If your road trip goes from Arizona to California, keep in mind that Arizona, the state with such wonders as Monument Valley, Horseshoe Bend or Antelope Canyon will never cease to surprise you. After visiting the Grand Canyon, you may think you have seen it all and as you approach the scorching Mojave Desert, when you have almost reached the border with the Golden State, just a few miles from Kingman, Arizona, you can take a step back in time in Oatman!
What is Oatman?
Oatman is a mysterious and tiny town surrounded by the Black Mountains that overlooks the Mojave Desert. A little more than half a century ago, it was a prime strategic base for miners (there are still a couple of active mines) and those seeking gold. Like many other old towns, Oatman has become a ghost town. Another example is Bodie.
But what is it that differentiates Oatman from all these small, uninhabited, dusty museum towns? The answer, simply put, is that the hundred or so inhabitants of Oatman are determined not to let the town degrade into a ghost town; they fight the battle against time to keep traditions alive. You’ll find old stores with dilapidated signs lining both sides of a narrow, dusty street, sidewalks that look like creaking platforms bordered by shabby wooden fences, small markets set up under gazebos, with locals sitting in chairs, talking loudly as they make trinkets, gizmos and souvenirs to sell to patrons. Beneath the planks of the slightly elevated wooden “walkways” that line the sides of the road, there is probably some small snake hiding.
What to Do in Oatman? A Town of Burros, Miners, and Cowboys
One of the coolest features of Oatman is definitely the herd of burros that roam along the short stretch of Main Street. The burros are small donkeys, which have certainly become more domesticated since they have been inhabiting the town. They chase tourists for food, gently nuzzling their backs for some “chow butter”, the food they are crazy about that is available in every little store in Oatman.
Both friendly and rude, these donkeys are the main attraction of Oatman, or rather, judging by the nonchalance with which they walk around the town, it almost seems that they are the undisputed masters of the town, especially when they blithely ignore the rare cars that pass, creating brief and unexpected traffic. And if you honk your horn, you may be reprimanded by the inhabitants. After all, these donkeys are protected by the US Department of the Interior. Almost at the end of the town, on one side of a square, which has hippie influences, you will also find the tiny reconstruction of a mine, in which you can enter. In the darkness of the mine, you can experience, in a small way, how the miners got around the narrow passages. Also, make sure to be in Oatman between 1:30 pm and 3:30 pm, because if you don’t, you might miss the benefit shows of the Ghost Rider Gunfighters, cowboy actors who stage epic dialogues and realistic gun duels in the middle of the street among the donkeys that pass by.
Where to Eat in Oatman: The Hotel Where Clark Gable and Carole Lombard Stayed
It won’t take you long to drive through the town. When you get to the other side, you can turn around and visit the Oatman Hotel, the only historic hotel in town. What’s so special about this old building built at the beginning of the last century, besides having survived a terrible fire in 1921? The first reason is that on March 18, 1939, Clark Gable and Carole Lombard, after their wedding ceremony in nearby Kingman, came to spend their honeymoon in this little hotel before heading to their home in Encino, Los Angeles. You’ll see countless photos of the famous couple around the lobby. But if you look closely, you will also notice another important guest of the hotel, and this is the second reason to visit the hotel. In fact, it is said that a good-natured ghost named Oatie roams around the rooms of the hotel. If you’re hungry, enter the adjoining dining room, whose walls – but also the ceilings and everything that was wallpapered – are covered with thousands and thousands of one-dollar bills (with dedications and memories written on them), some of which are really old. The managers talk about a total of $ 100,000, which would be enough to close the place down! Eat an excellent double buffalo burger with fries, listen to live country music at lunch or dinner, and hang your dollar bill, that is, if you find any free space!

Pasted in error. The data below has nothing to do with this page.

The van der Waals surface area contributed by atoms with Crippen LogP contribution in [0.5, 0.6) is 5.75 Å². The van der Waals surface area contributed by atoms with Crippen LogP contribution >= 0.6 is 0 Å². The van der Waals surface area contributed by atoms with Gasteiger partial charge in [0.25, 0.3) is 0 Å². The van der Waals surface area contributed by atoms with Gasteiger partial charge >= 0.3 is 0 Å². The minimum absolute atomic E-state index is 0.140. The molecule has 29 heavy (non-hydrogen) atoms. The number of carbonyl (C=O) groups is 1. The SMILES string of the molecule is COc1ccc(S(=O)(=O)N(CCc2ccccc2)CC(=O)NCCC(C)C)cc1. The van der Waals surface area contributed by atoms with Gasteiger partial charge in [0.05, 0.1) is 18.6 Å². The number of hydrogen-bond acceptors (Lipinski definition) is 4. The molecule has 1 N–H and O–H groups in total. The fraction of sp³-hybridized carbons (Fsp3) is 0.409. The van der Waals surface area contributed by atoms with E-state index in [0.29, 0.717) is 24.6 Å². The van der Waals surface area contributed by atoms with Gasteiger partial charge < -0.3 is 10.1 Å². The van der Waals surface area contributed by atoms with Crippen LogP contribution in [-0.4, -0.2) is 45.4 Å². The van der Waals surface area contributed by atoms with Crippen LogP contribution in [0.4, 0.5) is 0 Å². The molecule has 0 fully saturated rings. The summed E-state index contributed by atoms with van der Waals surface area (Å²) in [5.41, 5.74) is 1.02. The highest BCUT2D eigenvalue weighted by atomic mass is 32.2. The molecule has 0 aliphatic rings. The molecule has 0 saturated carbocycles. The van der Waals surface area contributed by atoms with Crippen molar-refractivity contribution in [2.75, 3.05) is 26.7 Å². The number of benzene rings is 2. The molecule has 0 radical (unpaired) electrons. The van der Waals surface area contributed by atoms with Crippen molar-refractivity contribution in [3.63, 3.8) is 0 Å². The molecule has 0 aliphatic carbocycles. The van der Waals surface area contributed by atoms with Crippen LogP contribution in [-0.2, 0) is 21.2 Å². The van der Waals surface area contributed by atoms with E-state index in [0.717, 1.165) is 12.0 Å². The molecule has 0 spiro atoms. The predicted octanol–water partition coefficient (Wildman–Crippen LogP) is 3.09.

How to Get to Oatman: The “Bloody” Route 66
If all of these good reasons to stop by Oatman weren’t enough for you, we’ll give you one that’s sure to convince you. Oatman Road, the rugged road that climbs through the mountains and the scarce vegetation of the Mojave Desert for about ten miles, is nothing more than a stretch of the famous Route 66. And that’s not all. It’s so dangerous that it’s called Bloody 66!
In case your previous stop was the Grand Canyon or Flagstaff, you might have taken the safe Route 40 towards Kingman. But, if you just couldn’t resist the all-American charm of Route 66, you could have taken it at Seligman, not far from Williams. Although it is part of Route 66, it’s nothing compared to the last stretch of road when you arrive near the Kingman Airport and turn onto the Oatman Road.
This is where the real Bloody 66 begins. 10 thrilling miles of narrow, bumpy road, without even a single guard rail. 10 miles that will seem never-ending, with killer curves, old-style gas pumps, shacks and prefabs, cliffs, and desert landscapes. It’s an unforgettable route that will take you to Oatman, to the time of cowboys and gold fever… By the way, there is another similar town in Arizona called Tombstone!